Date of Award

6-12-2006

Degree Type

Thesis

Degree Name

Master of Arts (MA)

Department

English

First Advisor

Dr. Audrey Goodman - Chair

Second Advisor

Dr. Thomas McHaney

Third Advisor

Dr. Chris Kocela

Abstract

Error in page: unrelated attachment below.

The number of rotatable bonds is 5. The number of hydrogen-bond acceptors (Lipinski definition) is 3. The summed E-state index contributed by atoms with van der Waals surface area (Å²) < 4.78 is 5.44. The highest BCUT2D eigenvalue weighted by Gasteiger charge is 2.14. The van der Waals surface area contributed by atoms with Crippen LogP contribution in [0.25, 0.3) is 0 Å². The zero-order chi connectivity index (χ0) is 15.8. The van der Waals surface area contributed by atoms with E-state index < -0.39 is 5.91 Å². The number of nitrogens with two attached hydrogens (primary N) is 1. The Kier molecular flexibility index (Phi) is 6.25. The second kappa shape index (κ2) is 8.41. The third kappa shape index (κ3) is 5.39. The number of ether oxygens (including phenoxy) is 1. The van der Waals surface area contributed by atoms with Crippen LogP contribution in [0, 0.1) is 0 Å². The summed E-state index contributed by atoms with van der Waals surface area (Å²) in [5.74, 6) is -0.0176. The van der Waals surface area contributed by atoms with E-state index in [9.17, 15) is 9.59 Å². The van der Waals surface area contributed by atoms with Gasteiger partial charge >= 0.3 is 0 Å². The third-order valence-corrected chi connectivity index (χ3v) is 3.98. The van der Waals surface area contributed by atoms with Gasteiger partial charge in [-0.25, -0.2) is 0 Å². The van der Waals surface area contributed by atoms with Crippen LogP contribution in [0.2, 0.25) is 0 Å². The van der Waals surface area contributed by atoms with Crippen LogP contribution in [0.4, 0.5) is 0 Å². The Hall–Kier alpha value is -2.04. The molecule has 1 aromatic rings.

The 1920’s and 30’s saw the advent of the automotive era in America as Henry Ford’s vision of production and technological progress was fully realized. But the pleasure of automobility was initially afforded to a select few, and so the automobile revealed a growing chasm between social classes. Additionally, the automobile contributed to a transformation of the social ideology of gender as more and more women spent time in cars as passengers and as drivers. And while some viewed this ideological shift as a welcome change, many Americans worried about the negative implications of women in cars. Representations of automobiles in American literature reveal this juxtaposition between positive and negative reactions, and this thesis explores the cultural impetus behind this duality, as well as the manifestations of this duality in F. Scott Fitzgerald’s The Great Gatsby, James M. Cain’s Double Indemnity, and John Steinbeck’s The Grapes of Wrath.

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